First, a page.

Botanical Name: Calluna vulgaris            

Common Names: Ling, Common Heather, Scottish Heather, Gaelic: Fraoch

Family: Ericaceae – Heather Family

Calluna vulgaris – Heather, Ling

Parts Used: Flowering tops (July – September) fresh or dried

Botany & Identification: The Heather family contains many well known acid-loving species, some of which are commercially very important. The family includes Cranberry, Blueberry, Blaeberry, Cowberry and Bearberry.

Heather is a common plant found in Europe, West Siberia and North America (introduced) where it grows on bogs, moors, heaths and open woodland. It mainly grows in acid, peaty or rocky soils. Heather is an evergreen small (sub/under) shrub that forms dense carpets, often growing to 50 cm and sometimes reaching 1m in height. The scale-like leaves are linear, undivided and alternately arranged.

The bell shaped pink/purple flowers bloom on leafy spikes in late summer. They cluster along one side of the stalk in a dense raceme and are rich in nectar attracting butterflies, moths and bees which produce the highly sought after heather honey.

Erica cinerea  –Bell Heather

The UK also has 10 species of heath in the Erica genus, including bell heather, E.cinerea. In Scottish tradition heather (Calluna vulgaris) and bell heather (Erica cinerea) were often written about and used interchangeably. Bell heather has a longer flowering period from May-October with larger bell shaped blooms of a slightly darker colour. In Scotland the third most common species after heather and bell heather is bog heather, E.tetralis. The heathers are so dominant in their habitats that they have given their name to them – Heaths.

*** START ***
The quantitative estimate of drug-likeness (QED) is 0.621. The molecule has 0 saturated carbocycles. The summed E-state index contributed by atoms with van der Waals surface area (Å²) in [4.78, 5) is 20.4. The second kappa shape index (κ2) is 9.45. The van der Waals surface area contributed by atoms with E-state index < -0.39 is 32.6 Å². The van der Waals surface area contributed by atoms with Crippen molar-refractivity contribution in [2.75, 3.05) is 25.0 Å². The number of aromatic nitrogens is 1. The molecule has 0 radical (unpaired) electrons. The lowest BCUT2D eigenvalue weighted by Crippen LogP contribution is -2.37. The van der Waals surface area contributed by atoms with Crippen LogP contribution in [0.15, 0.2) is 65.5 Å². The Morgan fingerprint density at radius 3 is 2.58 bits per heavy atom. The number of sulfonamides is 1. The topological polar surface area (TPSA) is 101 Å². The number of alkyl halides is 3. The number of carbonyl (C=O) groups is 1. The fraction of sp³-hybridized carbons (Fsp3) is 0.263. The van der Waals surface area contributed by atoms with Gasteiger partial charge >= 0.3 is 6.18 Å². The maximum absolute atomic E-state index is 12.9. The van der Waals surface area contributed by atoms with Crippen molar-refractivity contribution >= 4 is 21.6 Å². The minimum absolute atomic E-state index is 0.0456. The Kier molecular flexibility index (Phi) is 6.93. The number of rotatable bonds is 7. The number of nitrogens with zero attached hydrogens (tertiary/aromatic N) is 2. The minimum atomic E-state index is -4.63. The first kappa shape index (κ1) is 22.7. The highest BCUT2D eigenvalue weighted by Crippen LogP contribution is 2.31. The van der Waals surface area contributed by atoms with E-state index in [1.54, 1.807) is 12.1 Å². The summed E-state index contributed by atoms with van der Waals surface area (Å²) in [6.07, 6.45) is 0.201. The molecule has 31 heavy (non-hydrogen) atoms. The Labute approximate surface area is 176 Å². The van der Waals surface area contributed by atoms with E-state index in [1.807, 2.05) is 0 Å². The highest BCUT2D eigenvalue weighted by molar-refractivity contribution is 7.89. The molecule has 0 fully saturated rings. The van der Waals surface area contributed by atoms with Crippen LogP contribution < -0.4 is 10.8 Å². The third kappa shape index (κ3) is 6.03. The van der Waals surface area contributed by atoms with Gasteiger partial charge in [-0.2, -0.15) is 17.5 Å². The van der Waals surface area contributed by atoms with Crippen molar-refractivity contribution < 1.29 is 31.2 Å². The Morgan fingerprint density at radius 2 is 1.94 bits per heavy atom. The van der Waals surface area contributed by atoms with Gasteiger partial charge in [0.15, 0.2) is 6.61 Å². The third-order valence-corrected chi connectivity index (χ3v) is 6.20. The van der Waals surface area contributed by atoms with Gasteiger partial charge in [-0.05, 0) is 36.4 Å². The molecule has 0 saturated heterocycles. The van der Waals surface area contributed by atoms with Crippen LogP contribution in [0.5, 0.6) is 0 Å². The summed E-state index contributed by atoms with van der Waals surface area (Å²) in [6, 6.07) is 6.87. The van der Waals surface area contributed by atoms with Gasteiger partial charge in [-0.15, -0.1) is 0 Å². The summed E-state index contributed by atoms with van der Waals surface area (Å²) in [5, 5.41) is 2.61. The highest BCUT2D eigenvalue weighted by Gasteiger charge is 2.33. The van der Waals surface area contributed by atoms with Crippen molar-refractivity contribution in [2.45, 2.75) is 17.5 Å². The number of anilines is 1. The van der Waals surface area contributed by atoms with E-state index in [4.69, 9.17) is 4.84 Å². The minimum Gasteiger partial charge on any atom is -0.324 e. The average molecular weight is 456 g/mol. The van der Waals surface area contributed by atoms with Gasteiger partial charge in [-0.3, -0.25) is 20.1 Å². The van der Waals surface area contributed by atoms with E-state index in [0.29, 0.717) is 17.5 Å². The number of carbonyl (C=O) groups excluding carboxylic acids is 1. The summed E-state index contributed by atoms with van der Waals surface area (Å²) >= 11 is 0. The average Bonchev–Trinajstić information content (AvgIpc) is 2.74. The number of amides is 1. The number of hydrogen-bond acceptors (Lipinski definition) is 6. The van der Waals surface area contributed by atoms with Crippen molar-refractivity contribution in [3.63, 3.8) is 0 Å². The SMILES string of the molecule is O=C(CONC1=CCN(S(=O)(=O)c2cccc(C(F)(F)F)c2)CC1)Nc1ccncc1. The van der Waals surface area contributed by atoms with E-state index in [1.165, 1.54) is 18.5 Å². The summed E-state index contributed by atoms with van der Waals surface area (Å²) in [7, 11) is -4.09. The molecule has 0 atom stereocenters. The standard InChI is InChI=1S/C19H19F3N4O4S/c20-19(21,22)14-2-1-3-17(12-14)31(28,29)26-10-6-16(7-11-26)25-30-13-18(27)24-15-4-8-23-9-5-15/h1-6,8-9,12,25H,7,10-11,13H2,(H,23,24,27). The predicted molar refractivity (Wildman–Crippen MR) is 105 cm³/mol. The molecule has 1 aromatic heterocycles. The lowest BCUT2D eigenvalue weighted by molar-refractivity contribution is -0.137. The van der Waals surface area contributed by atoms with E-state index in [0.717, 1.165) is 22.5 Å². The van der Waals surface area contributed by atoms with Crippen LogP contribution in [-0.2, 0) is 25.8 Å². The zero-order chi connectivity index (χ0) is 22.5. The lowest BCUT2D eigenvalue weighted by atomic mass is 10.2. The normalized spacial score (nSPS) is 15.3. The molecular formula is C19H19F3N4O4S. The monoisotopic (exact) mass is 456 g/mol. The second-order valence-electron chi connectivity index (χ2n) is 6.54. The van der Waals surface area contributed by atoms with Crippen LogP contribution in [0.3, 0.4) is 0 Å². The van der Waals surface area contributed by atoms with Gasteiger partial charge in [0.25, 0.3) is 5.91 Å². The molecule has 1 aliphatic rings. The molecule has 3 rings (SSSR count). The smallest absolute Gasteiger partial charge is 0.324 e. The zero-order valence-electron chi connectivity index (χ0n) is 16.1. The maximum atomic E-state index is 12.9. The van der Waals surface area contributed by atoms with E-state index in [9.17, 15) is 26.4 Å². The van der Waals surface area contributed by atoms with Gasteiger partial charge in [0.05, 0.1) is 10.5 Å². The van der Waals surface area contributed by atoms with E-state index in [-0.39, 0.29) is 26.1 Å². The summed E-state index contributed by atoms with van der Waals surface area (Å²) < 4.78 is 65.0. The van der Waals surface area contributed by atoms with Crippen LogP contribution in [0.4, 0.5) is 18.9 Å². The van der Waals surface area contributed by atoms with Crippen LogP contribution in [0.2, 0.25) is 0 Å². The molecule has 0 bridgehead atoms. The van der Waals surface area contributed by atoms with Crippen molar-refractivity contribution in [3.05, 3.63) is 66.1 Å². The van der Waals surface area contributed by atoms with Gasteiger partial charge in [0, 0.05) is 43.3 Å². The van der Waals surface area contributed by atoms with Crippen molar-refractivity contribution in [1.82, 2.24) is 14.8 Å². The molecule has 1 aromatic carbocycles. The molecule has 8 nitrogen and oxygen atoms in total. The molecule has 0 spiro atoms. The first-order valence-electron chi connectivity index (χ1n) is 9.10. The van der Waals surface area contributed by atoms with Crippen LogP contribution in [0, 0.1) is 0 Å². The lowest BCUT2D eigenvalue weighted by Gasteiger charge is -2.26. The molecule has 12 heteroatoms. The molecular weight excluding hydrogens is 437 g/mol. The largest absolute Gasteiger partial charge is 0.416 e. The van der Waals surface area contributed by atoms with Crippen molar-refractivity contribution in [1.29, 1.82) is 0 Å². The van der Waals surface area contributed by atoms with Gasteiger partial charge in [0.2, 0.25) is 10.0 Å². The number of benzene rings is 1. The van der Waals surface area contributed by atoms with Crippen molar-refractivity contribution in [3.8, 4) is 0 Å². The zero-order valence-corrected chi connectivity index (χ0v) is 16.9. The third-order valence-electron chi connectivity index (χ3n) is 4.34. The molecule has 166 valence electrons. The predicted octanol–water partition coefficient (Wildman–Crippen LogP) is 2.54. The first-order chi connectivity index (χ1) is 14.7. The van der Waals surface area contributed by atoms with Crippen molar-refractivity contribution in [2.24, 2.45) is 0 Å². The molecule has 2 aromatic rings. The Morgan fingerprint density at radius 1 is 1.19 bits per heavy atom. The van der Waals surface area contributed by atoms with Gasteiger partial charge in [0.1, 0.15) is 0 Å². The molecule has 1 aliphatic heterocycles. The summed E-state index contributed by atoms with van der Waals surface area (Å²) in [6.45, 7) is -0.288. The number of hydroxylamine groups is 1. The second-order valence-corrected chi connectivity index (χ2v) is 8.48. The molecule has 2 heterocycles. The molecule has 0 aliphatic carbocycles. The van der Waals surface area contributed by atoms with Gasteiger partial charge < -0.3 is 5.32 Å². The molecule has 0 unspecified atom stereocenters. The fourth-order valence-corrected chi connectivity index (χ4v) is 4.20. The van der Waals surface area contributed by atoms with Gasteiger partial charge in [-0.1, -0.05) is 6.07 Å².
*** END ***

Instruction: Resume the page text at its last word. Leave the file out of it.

Growing & Harvesting:

Heather, like other members of the Ericaceae family needs acidic soil below pH 6.5 to grow. They thrive in a sunny position, but will tolerate light shade

Constituents: Hydroquinone and its glycosides, incl. Arbutin, Flavonoids incl. quercitrin and myricitrin, Triterpenes incl. ursolic acid and uvaol, Coumarins, Tannins, Volatile oils

Energetics & Qualities: Warming, Drying

Tastes: Aromatic, Astringent

Medicinal Actions: Astringent, Anti-Microbial, Anti-Rheumatic, Diuretic, Urinary Antiseptic, Sedative

Uses: Historically, Heather has never been an official herb of medicine but has been used extensively by the communities dependant on this dominant moorland landscape species.

Modern studies suggest that Heather could be useful in medicine today with research undertaken in 2011 finding Heather to have a potentially photoprotective action against UV rays on the skin.

In Bach flower remedies Heather is said to help improve personal relationships for people who always want to talk about their own issues, and don’t like being left alone. Dr Bach described heather people as seeking the companionship of anyone available so as to always be around others.

Urinary & Digestive Tract Antiseptic

  • Modern research has shown Heather’s effective antibacterial action on the urinary tract when prescribed as a tea or tincture.